RNA seq for different tissues samples
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Entering edit mode
10 weeks ago
galaxy • 0

Hello,

I am running a RNA Seq Analysis on a number of samples from a certain livestock organism. I ran a very typical pipeline using featurecounts for the counts portion of the analysis, RPKM for normalization and DEseq2 and EdgeR both for the differential gene analysis portion. However, because these are samples from different tissues and not from different conditions(i.e. drug vs control) the differential gene analysis results are very overblown(i.e. way too many genes look differentially expressed). For example, I have 4 replicates from the brain, 4 replicates from muscle, and another 4 from kidneys. Are there any tools or methods our that there that take this kind of thing into account in order to get better results? Alternatively, are there statistical methods or cutoffs that I should change or be made aware of in my analysis? I know this is a very vague question, but this is my first time running an analysis like this and I am still learning a lot. Any help would be greatly appreciated.

RNASeq Gene Expression EDGER Differential DESeq2 • 468 views
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Hello,

What is the biological question, you want to answer with such an experiment? Of course you can compare brain-samples with kidney-samples. But these two organs have totally different functions. Since there are different metabolic and signalling pathways active, any comparison will lead to "way too many" differentially expressed genes.

For instance, this publication shows a large scale transcriptome analysis for different organs.

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Entering edit mode
9 weeks ago
ATpoint 69k

Basically, the organ differences are expected to be large indeed. A way to prioritize genes with large fold changes in a data-driven fashion is to test against a fold change other than zero. By default, both edgeR and DESeq2 assume as Null hypothesis that the true fold change is zero, so no difference between comparison groups. You can use the edgeR function glmTreat or the DESeq2 function lfcShrink with the lfc argument to test against a certain minimum fold change. That could for such as setup be 2. Any significant genes are then guaranteed to have evidence for a fold change larger than that. It's quite stringent but could help narrowing down the top genes, which is statistically superior than just filtering for a fold cahnge in the existing results tables, as fold changes can be large with big standard errors, still have little statistical support.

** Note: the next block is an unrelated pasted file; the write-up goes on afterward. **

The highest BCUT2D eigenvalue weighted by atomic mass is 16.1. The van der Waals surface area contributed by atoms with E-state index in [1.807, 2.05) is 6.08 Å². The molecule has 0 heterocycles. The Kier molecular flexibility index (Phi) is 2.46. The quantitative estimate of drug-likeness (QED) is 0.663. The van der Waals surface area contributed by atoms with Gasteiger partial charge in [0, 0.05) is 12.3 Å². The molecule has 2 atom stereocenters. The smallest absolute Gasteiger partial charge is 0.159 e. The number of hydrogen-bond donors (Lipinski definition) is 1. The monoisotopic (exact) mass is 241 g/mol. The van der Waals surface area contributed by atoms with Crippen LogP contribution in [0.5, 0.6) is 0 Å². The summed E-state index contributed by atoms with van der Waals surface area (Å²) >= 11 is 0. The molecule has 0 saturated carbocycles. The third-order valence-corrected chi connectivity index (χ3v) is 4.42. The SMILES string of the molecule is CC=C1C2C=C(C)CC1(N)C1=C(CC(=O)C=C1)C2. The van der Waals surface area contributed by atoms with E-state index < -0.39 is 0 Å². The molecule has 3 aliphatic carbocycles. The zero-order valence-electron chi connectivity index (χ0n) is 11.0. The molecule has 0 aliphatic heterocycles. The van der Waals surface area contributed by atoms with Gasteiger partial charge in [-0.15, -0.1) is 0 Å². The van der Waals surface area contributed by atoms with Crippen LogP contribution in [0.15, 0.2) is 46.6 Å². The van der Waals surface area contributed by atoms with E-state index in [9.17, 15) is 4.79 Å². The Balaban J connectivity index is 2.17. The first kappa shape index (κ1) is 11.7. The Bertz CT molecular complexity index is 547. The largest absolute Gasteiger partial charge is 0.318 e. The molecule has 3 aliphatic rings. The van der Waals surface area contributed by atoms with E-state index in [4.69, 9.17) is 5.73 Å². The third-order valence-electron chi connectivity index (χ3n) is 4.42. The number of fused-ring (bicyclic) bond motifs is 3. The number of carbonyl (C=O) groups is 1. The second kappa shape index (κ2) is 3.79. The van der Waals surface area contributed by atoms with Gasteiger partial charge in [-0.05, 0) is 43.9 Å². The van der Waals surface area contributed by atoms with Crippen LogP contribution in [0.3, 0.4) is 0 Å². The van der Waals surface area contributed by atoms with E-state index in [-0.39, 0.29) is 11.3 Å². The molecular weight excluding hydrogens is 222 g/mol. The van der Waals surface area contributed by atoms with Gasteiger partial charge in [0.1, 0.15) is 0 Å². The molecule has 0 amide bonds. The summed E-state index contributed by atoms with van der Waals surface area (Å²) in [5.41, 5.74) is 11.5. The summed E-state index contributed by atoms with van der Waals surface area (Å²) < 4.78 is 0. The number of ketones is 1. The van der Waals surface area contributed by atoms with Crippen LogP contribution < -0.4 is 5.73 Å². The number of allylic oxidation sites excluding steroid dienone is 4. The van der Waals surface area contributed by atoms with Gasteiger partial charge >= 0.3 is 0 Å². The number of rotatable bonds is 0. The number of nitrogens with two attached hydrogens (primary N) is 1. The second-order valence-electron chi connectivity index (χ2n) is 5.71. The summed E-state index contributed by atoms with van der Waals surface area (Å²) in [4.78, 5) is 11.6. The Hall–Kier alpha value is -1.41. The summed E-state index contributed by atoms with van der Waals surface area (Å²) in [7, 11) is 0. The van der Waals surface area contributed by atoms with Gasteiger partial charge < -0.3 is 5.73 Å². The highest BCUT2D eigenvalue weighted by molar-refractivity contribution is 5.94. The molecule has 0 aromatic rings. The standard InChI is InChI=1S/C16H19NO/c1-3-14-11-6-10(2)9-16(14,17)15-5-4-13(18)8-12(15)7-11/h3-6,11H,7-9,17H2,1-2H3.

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Thank you so much for the response. I'll definitely be looking into those functions to see what statistical support they may be able to provide. Additionally however, I've also been looking into other threads and discussions on the same topic such as: Differential expression for two very different samples.

Do you have any thoughts or experience with parameter logratioTrim in the function calcNormFactors()? This seems to be another commonly suggested use for alleviating problems from too many differentially expressed genes.

Another one I have seen discussed is quantile normalization.

Do you think either of these might be important to consider when running my kind of RNAseq experiment?

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Entering edit mode

What is actually the question you want to answer in this experiment? Brain, kidne and muscle are as biologically different as it gets in terms of organ function, many hundreds if not thousands of DEGs a a priori expected, so why did you do this experiment and what outcome did you expect?

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